Hope Elephants | A Haven for Injured and Aging Elephants
Yankee Plus Dec 2015
TABLE OF CONTENTS
In Hope, Maine, a community rallies behind an improbably dream of providing a safe haven for injured and aging elephants.
Seven miles northwest of Camden, Maine, lies a town called Hope. Some 1,600 people live among its hills and ponds; it’s a place where for years a local fundraiser has published a calendar of townspeople’s birthdays, so that nobody forgets to congratulate you when they see you at the general store or the post office, which in Hope is the same place. There are farms and orchards, a cobbler, a bagpipe maker, builders, carpenters, artists, and a center for home-schooling information: country Maine with a counterculture energy, a sense of people making their own way. Like so many small towns in Maine, its separate stories patch together into one community. But Hope today is like no other town in New England. In Hope, the children dream of elephants.
The story begins in a small Adirondack town in the 1960s. Schroon Lake, like Hope, held about 1,600 people, with roads that led to forest and water. Jim Laurita grew up there, one of eight children of a schoolteacher father. When he was 8 or 9, the circus came to town, and when it left, Jim and his brother, Tom, a year older, taught their dog tricks and learned to juggle. Tom joined a troupe of students touring the Northeast; eventually he left college to join first Circus Kirk, and then Carson & Barnes in Hugo, Oklahoma. In 1978 Jim followed. “To see the country,” he says today. The 25 elephants at Carson & Barnes worked all day, training, hauling enormous tents, pulling trucks out of mud. When Jim first tried to coax one of the elephants to move, the animal swatted him to the ground. “I was told, ‘You’re on the shovel until you’ve proved you can work with these animals,’” he recalls. “So that’s what I did. I proved I had an aptitude. And I ended up working with them in the ring.”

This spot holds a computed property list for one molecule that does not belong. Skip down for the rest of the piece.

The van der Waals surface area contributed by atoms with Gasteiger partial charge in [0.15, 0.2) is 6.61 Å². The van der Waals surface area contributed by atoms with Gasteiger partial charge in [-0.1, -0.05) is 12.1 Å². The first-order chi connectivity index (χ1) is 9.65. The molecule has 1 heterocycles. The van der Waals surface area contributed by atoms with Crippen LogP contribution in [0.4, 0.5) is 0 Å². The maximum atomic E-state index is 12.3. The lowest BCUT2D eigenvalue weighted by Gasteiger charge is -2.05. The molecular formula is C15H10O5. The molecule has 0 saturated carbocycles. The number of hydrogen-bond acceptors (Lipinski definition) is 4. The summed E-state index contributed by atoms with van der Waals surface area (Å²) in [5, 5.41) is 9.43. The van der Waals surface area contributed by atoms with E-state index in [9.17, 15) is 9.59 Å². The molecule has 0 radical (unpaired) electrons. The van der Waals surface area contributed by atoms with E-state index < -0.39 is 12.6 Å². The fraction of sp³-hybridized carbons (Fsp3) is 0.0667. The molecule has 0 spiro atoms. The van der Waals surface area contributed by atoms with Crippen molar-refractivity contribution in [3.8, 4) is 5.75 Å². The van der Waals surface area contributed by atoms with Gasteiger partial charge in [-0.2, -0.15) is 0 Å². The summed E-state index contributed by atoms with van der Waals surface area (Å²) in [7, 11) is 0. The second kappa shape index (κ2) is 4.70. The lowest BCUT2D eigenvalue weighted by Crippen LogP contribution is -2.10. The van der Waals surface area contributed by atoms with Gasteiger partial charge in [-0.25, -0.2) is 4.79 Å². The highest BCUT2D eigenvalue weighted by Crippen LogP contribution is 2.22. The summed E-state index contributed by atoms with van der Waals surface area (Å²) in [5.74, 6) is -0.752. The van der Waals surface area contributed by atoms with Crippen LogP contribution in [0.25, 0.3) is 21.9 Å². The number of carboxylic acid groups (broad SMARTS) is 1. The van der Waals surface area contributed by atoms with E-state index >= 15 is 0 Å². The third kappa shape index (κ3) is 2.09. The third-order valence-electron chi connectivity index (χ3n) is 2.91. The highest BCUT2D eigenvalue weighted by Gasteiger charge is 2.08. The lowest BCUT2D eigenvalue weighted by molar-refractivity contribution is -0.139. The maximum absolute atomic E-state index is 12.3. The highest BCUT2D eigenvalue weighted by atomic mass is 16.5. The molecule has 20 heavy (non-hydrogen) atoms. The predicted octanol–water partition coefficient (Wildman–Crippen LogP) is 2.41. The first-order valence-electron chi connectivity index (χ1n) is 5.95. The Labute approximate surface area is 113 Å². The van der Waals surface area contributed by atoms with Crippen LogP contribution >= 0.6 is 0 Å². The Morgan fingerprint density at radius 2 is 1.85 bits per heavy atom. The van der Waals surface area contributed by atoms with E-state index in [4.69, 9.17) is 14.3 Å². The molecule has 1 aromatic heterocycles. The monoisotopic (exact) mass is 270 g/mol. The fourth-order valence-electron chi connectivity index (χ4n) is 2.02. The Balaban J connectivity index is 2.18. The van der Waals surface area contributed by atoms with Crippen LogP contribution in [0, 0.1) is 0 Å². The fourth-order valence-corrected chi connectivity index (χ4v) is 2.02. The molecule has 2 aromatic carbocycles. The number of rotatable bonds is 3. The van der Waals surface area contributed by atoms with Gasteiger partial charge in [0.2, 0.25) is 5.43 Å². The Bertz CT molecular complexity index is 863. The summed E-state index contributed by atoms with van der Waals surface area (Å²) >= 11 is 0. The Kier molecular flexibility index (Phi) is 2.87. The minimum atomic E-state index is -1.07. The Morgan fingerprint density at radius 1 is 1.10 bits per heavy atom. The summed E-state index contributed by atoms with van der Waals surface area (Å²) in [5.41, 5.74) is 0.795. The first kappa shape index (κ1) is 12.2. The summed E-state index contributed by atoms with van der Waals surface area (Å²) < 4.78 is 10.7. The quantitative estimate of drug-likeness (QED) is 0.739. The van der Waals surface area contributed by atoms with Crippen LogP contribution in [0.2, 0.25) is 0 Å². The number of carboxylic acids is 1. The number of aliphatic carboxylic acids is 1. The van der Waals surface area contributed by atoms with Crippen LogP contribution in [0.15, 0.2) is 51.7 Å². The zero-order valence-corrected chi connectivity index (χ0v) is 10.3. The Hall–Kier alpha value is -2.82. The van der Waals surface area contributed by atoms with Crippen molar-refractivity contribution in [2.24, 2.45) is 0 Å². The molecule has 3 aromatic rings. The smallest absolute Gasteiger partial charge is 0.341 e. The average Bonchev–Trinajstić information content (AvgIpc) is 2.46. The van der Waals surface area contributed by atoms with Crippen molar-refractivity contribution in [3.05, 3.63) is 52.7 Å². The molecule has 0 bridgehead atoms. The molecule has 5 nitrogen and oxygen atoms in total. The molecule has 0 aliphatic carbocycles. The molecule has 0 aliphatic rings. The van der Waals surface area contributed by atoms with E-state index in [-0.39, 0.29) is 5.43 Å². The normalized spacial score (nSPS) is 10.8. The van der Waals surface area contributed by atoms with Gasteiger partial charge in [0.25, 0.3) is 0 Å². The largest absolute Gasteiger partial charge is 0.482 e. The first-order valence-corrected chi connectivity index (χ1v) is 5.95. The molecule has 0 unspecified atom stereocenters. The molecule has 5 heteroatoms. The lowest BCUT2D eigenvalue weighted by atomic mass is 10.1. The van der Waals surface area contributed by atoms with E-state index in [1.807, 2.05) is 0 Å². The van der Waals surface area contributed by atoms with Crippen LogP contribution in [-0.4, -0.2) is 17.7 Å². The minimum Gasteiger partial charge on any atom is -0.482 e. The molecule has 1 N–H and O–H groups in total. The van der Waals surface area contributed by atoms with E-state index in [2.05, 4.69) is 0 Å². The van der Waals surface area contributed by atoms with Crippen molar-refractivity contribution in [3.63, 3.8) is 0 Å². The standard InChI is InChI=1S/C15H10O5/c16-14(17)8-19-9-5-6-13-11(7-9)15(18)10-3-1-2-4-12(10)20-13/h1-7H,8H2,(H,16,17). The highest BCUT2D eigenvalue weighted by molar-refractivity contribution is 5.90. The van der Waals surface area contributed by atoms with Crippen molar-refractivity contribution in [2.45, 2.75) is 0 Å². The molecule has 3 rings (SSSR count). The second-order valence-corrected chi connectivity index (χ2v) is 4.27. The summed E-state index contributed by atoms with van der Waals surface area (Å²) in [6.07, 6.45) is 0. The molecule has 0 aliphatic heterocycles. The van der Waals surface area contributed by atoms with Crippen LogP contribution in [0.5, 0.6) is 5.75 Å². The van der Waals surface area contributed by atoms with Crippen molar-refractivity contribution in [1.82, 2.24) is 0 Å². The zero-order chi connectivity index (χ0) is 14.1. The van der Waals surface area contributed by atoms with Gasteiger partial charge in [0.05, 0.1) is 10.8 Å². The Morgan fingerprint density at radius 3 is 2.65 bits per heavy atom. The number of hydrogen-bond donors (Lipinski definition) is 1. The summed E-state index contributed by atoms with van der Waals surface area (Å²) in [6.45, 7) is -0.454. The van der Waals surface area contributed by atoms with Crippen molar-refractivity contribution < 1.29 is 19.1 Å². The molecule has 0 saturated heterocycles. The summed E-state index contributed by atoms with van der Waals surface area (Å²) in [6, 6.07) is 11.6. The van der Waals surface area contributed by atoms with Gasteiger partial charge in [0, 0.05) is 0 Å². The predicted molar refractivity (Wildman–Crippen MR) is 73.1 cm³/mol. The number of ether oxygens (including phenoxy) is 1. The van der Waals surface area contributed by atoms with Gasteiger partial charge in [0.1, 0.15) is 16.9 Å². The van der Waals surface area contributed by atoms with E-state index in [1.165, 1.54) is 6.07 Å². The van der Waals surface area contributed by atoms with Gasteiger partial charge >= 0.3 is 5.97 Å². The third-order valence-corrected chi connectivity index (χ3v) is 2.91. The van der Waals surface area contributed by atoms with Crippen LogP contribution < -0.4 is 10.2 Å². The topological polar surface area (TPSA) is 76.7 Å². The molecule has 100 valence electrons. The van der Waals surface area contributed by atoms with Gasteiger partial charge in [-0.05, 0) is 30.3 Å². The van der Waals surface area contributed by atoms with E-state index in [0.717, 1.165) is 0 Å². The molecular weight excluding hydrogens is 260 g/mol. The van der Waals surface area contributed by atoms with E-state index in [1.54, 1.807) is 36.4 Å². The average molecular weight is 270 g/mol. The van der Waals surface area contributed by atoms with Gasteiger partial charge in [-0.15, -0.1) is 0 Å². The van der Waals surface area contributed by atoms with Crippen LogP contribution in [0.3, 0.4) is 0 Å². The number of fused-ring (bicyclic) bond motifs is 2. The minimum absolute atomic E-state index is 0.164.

For the past 20 years, Jim Laurita has been the local veterinarian in Hope, caring for his neighbors’ pets from his Camden practice; he tells me his story while standing in a spanking-new barn beside the farmhouse where he lives with his wife and two sons. A light morning rain is falling. The barn opens to a fenced paddock, where an apple tree and piles of thick brush stand encircled by greenery. He points out that the barn floor is covered with soft sand, eight inches deep; it will be warmed by radiant heat. In the center a hillock rises, support to help an old elephant stand. And here his story circles back to that young man seeking adventure, and to Rosie, an Asian elephant, orphaned as a baby.
“Rosie was the cleverest one,” he remembers. “She was called ‘Little Boss,’ and wherever she went, the others followed. Rosie and Sis would signal you with their trunks to come over. Then they’d grab your hand and put it in their mouths to pet their tongues. You could lie down on them on cool days, and they just radiated heat. When Sis woke up, she’d lift her trunk and just feel all around you without moving.” He shakes his head: “Those kinds of things stick with you.”
His story wends its way through summers spent with circus elephants, and at the Bronx Zoo, Wildlife Safari in Oregon, and Cornell’s veterinary school; Jim once tranquilized elephants in India to prevent them from entering villages, where they would have been shot. He’d experienced a life with elephants that hardly anyone in Hope knew about. He’s 53 now, and when he speaks of elephants, he wants his listener to understand their extraordinary intelligence and how threatened they are—all in one breath.